A 19-Year-Old Woman Was Charged With A Hate Crime For Destroying A Pro-Police Sign And "Smirking" At A Cop

Lauren Gibson could face a year in jail after she allegedly crumpled up and threw a "Back the Blue" sign in front of a sheriff's deputy in Utah.

A 19-year-old woman was charged with a hate crime in Utah after a sheriff's deputy accused her of destroying a "Back the Blue" sign and "smirking" at him in an "intimidating manner" following a routine traffic stop at a gas station last week.

Lauren Gibson of California was charged with disorderly conduct and criminal mischief with a hate crime enhancement — a misdemeanor committed with the "intent to intimidate or terrorize another person."

The charge carries a maximum one-year sentence.

Garfield County Sheriff's Deputy Cree Carter wrote in a probable cause affidavit that he saw Gibson "stomping on a 'Back the Blue' sign next to where the traffic stop was conducted, crumble it up in a destructive manner and throw it into a trash can all while smirking in an intimidating manner towards me."

Carter also wrote that the allegations were being treated as a hate crime because of "the demeanor displayed by Gibson in attempts to intimidate law enforcement while destroying a 'Pro Law Enforcement' sign."

The Garfield County Attorney's Office did not return a request for comment.

The ACLU of Utah said the charging decision "sends an extremely chilling message to the community that the government will seek harsher punishment for people charged with crimes who disagree with police actions."

In a statement Monday, the organization said it has consistently warned that hate crime enhancements are often used to "single out unpopular groups or messages rather than provide protections for marginalized communities."

"Bringing a charge against this person that could result in her spending a year in jail makes no sense both in terms of simple fairness and expending the county’s time and money," the ACLU said.

Gibson told the Daily Beast on Monday that while she was not "anti-police," she believed that they tend to abuse their power.

Her attorney did not respond to a request for comment on Thursday.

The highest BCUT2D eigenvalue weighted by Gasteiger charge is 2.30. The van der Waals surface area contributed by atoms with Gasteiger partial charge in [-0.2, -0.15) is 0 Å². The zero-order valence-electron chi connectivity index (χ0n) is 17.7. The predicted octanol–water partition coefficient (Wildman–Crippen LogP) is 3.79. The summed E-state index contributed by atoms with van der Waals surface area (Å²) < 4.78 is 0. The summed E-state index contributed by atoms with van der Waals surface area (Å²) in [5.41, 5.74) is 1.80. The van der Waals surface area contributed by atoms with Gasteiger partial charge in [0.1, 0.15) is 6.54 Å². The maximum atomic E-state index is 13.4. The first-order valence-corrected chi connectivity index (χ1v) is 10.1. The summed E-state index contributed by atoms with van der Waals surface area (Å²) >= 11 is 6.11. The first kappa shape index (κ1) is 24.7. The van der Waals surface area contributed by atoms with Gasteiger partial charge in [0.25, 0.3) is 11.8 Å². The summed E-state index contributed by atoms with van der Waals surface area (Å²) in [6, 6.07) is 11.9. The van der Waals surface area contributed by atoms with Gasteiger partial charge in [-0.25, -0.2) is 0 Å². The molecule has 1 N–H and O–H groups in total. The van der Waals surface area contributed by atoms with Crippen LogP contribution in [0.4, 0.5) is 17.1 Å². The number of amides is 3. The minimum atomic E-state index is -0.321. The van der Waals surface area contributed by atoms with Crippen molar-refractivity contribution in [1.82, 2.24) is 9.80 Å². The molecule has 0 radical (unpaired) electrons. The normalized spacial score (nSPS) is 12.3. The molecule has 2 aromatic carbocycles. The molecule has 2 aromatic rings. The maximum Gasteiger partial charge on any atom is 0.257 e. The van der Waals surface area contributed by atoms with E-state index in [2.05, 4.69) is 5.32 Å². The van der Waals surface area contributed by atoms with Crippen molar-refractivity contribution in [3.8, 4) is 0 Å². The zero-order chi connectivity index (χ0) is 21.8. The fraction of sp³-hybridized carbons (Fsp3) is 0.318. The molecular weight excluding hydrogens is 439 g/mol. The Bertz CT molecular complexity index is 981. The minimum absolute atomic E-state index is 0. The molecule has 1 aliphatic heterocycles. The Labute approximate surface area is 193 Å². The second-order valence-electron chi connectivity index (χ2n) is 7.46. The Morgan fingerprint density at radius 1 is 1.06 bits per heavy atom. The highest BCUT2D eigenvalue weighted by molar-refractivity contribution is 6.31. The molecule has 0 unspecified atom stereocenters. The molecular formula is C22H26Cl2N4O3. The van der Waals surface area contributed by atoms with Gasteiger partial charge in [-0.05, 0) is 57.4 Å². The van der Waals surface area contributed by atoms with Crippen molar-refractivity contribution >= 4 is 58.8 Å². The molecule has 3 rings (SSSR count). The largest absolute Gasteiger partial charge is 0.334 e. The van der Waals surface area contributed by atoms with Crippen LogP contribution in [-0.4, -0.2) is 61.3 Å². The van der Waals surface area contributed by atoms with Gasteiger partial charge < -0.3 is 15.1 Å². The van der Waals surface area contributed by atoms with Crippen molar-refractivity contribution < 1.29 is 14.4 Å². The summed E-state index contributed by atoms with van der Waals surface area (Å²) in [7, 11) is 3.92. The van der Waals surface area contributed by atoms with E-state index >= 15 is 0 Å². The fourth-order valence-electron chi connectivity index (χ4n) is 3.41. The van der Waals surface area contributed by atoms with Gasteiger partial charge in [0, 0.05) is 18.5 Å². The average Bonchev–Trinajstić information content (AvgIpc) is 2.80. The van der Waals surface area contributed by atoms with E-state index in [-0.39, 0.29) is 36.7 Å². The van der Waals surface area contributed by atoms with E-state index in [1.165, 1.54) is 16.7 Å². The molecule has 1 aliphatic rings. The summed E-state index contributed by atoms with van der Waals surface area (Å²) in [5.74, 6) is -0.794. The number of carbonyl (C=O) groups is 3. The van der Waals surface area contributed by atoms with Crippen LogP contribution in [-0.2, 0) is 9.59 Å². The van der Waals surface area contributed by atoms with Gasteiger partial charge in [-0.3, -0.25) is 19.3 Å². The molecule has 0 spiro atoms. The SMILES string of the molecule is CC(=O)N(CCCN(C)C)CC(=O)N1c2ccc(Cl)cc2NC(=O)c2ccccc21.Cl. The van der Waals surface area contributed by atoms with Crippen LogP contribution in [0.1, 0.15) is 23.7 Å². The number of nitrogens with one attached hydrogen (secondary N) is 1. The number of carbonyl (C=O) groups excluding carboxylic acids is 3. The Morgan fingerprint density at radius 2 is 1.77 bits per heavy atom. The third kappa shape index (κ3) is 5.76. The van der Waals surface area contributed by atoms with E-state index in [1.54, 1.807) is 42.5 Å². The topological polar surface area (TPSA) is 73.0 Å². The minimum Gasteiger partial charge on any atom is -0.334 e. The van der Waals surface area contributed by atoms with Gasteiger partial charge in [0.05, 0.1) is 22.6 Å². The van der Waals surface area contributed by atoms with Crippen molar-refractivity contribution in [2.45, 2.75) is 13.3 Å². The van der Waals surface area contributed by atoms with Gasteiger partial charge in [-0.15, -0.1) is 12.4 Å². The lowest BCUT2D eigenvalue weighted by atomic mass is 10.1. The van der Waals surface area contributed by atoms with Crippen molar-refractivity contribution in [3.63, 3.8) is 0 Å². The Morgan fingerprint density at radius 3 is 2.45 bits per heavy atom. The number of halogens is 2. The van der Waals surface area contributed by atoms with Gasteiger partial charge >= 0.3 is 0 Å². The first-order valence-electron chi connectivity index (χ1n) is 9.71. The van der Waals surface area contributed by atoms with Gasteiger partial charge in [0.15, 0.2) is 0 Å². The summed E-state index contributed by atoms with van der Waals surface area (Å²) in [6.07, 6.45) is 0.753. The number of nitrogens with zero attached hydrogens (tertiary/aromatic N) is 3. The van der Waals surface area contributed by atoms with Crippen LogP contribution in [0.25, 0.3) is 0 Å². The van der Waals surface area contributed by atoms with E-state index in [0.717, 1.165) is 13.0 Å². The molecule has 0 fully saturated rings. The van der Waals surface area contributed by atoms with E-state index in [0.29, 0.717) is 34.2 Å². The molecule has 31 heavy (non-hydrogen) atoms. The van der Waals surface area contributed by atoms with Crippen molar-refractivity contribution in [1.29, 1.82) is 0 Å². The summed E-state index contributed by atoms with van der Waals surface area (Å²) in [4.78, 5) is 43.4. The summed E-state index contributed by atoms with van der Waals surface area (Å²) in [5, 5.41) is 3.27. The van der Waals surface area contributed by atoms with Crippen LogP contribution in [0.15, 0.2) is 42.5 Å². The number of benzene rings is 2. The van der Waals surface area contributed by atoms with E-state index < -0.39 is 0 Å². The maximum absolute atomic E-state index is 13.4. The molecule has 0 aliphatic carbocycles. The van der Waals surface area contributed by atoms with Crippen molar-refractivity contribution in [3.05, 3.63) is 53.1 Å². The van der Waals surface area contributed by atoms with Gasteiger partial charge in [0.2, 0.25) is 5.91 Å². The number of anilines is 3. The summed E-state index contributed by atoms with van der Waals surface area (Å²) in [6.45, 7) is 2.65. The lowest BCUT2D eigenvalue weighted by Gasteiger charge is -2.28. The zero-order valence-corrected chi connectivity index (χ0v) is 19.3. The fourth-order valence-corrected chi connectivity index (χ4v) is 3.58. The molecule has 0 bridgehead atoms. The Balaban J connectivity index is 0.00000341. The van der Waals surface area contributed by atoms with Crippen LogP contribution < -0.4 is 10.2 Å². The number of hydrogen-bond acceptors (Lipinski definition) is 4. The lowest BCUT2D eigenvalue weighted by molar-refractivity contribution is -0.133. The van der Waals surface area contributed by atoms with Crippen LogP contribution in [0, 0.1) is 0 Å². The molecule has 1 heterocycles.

Gibson said that she and her friends were returning to California in cars after camping in Panguitch on July 7, when the sheriff's deputy pulled them over and wrote her friend a ticket for speeding.

Gibson said that she got angry over how the sheriff's deputy treated her friend during the traffic stop, saying he was aggressive. Gibson said she then picked up a rusted "Back the Blue sign" that she and her friends had kept in a car after finding it on the side of a road, waved it at the deputy, stepped on it, and threw it in the trash.

“I just wanted to, I don’t know, make her feel better or something or stand up for her,” Gibson told the Daily Beast, adding that she was shocked by the charge.

The Garfield County Sheriff's Office disputed Gibson's claim, saying that the officer did not give any of the occupants of the vehicles a ticket.

In a statement Wednesday, the sheriff's office said the deputy initiated a traffic stop at the gas stop after three vehicles were going 50 mph in a 30 mph zone. The officer advised the drivers to slow down, but did not give them a ticket, the statement added.

The sheriff's office alleged that Gibson used a stolen "Back the Blue" sign and showed "extremely aggressive and violent behavior towards the officer in a very busy parking lot."

However, in court documents, the deputy did not describe any violent behavior by Gibson and did not provide evidence of the sign being stolen.

In his affidavit, Carter wrote that he confronted Gibson about where she got the "Back the Blue" sign from after he saw her destroying it. He said that Gibson told him it was her mother's sign and that she was in California. He also said that he told Gibson those signs were made by the sheriff's office, but he could not determine where the sign had been taken from.

Carter wrote that he separated Gibson from her friends and began questioning her about where she had acquired the sign. He accused her of offering "inconsistent stories" before she said she found it on the ground. Carter said that he arrested her because she destroyed property that did not belong to her "in an attempt to intimidate" him.

In their statement, the sheriff's office said that Gibson "purposely targeted the officer in a very unpeaceful manner," describing the deputy as a veteran with an "exemplary record" and without a single complaint against him.

The statement said that the sheriff's deputy was "singled out and attacked by this person because he was a law enforcement officer."

The sheriff's office also said that the "Back the Blue" signs were made in Panguitch and are found in yards and businesses all over Garfield County.

"We are greatly disturbed by the hatred shown to law enforcement officers for no apparent reason," the sheriff's office said. "We are hopeful that this country can mend and heal from the division."

In 2019, Utah passed a hate crime law that provides harsher penalties for people convicted of targeting victims based not only on their personal attributes, such as race, gender, and age, but also things like their "status as a law enforcement officer," among others.

Last August, the Garfield County Sheriff's Office arrested and charged Joseph Dawson with a hate crime for vandalizing a "Back the Blue" sign in Escalante. Dawson, 32, was accused of pulling down the sign and spray-painting the word "bisexual" over the word "blue" in pink letters, the Daily Beast reported.

He spent two nights in county jail, was sentenced to a year's probation, and fined $500.

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